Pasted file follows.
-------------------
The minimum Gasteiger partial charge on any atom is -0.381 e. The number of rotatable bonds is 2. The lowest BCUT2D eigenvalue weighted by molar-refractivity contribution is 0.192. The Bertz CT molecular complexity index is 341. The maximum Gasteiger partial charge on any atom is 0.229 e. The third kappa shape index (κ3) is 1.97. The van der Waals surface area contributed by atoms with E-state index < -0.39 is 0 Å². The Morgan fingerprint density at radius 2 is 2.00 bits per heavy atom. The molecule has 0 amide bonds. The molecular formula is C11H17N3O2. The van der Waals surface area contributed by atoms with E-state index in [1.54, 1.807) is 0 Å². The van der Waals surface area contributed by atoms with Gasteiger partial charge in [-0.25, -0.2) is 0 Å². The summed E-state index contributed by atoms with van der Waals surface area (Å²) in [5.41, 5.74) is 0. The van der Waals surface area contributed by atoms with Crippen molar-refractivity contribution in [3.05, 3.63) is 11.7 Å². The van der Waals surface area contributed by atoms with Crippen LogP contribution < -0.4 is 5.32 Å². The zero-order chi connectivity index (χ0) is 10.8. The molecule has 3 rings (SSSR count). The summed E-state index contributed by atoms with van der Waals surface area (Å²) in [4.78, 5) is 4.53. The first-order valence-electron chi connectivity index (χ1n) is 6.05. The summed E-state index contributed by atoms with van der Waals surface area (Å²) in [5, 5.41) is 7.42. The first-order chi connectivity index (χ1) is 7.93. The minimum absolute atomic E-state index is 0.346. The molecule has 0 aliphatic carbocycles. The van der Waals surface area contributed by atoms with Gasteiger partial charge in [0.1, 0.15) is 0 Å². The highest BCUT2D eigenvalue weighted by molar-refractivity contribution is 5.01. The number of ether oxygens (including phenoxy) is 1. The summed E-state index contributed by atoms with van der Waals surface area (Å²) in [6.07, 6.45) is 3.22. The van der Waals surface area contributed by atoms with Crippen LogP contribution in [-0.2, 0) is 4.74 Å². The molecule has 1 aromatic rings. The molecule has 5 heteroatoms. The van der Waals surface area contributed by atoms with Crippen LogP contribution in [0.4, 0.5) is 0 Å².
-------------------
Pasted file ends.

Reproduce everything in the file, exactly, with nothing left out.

The minimum Gasteiger partial charge on any atom is -0.381 e. The number of rotatable bonds is 2. The lowest BCUT2D eigenvalue weighted by molar-refractivity contribution is 0.192. The Bertz CT molecular complexity index is 341. The maximum Gasteiger partial charge on any atom is 0.229 e. The third kappa shape index (κ3) is 1.97. The van der Waals surface area contributed by atoms with E-state index < -0.39 is 0 Å². The Morgan fingerprint density at radius 2 is 2.00 bits per heavy atom. The molecule has 0 amide bonds. The molecular formula is C11H17N3O2. The van der Waals surface area contributed by atoms with E-state index in [1.54, 1.807) is 0 Å². The van der Waals surface area contributed by atoms with Gasteiger partial charge in [-0.25, -0.2) is 0 Å². The summed E-state index contributed by atoms with van der Waals surface area (Å²) in [5.41, 5.74) is 0. The van der Waals surface area contributed by atoms with Crippen molar-refractivity contribution in [3.05, 3.63) is 11.7 Å². The van der Waals surface area contributed by atoms with Crippen LogP contribution < -0.4 is 5.32 Å². The zero-order chi connectivity index (χ0) is 10.8. The molecule has 3 rings (SSSR count). The summed E-state index contributed by atoms with van der Waals surface area (Å²) in [4.78, 5) is 4.53. The first-order valence-electron chi connectivity index (χ1n) is 6.05. The summed E-state index contributed by atoms with van der Waals surface area (Å²) in [5, 5.41) is 7.42. The first-order chi connectivity index (χ1) is 7.93. The minimum absolute atomic E-state index is 0.346. The molecule has 0 aliphatic carbocycles. The van der Waals surface area contributed by atoms with Gasteiger partial charge in [0.1, 0.15) is 0 Å². The highest BCUT2D eigenvalue weighted by molar-refractivity contribution is 5.01. The number of ether oxygens (including phenoxy) is 1. The summed E-state index contributed by atoms with van der Waals surface area (Å²) in [6.07, 6.45) is 3.22. The van der Waals surface area contributed by atoms with Crippen LogP contribution in [-0.2, 0) is 4.74 Å². The molecule has 1 aromatic rings. The molecule has 5 heteroatoms. The van der Waals surface area contributed by atoms with Crippen LogP contribution in [0.4, 0.5) is 0 Å².